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A survey of affective brain computer interfaces: principles, state-of-the-art, and challenges

Mühl, Christian
Allison, Brendan
Nijholt, Anton
Published in Brain-Computer Interfaces. 2014, vol. 1, no. 2, p. 66-84
Abstract Affective states, moods and emotions, are an integral part of human nature: they shape our thoughts, govern the behavior of the individual, and influence our interpersonal relationships. The last decades have seen a growing interest in the automatic detection of such states from voice, facial expression, and physiological signals, primarily with the goal of enhancing human-computer interaction with an affective component. With the advent of brain-computer interface research, the idea of affective brain-computer interfaces (aBCI), enabling affect detection from brain signals, arose. In this article, we set out to survey the field of neurophysiology-based affect detection. We outline possible applications of aBCI in a general taxonomy of brain-computer interface approaches and introduce the core concepts of affect and their neurophysiological fundamentals. We show that there is a growing body of literature that evidences the capabilities, but also the limitations and challenges of affect detection from neurophysiological activity.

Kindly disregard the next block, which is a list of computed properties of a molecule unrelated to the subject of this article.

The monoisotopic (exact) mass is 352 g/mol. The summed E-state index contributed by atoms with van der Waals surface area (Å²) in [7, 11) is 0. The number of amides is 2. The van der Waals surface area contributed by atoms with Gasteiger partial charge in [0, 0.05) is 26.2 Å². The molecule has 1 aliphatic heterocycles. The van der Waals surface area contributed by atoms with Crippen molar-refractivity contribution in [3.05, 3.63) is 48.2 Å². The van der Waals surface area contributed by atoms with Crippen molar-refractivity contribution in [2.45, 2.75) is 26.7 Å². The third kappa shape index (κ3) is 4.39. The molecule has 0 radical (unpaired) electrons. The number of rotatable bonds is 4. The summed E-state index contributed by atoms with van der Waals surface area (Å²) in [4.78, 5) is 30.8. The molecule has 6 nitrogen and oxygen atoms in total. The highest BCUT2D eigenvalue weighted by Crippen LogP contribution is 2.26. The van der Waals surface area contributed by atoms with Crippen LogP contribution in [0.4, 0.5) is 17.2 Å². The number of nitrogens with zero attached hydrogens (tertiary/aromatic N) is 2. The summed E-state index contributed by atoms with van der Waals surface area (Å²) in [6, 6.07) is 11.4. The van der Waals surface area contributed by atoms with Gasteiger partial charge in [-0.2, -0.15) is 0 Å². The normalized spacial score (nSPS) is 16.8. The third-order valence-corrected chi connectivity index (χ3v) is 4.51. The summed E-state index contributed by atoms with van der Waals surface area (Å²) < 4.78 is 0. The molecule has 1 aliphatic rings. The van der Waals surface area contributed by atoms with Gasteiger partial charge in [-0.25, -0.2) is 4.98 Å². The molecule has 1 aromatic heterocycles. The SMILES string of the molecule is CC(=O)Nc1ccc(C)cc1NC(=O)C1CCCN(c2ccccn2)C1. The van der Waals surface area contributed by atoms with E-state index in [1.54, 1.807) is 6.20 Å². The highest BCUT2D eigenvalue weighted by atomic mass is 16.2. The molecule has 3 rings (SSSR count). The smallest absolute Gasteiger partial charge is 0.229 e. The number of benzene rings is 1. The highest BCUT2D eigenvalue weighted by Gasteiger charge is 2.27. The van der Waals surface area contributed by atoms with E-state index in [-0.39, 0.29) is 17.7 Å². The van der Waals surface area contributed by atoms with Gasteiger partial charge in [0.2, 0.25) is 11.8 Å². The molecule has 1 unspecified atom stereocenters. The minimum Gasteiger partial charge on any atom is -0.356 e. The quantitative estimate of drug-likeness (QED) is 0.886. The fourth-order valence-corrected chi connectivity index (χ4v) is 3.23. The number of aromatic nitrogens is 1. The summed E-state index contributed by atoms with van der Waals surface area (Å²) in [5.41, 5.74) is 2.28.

Keywords Brain computer interfacesAffectEmotionsMoodsEEGfNIRS
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Research groups Affective sciences
Computer Vision and Multimedia Laboratory
Multimodal Interaction Group
(ISO format)
MÜHL, Christian et al. A survey of affective brain computer interfaces: principles, state-of-the-art, and challenges. In: Brain-Computer Interfaces, 2014, vol. 1, n° 2, p. 66-84. doi: 10.1080/2326263X.2014.912881 https://archive-ouverte.unige.ch/unige:44680

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Deposited on : 2015-01-07

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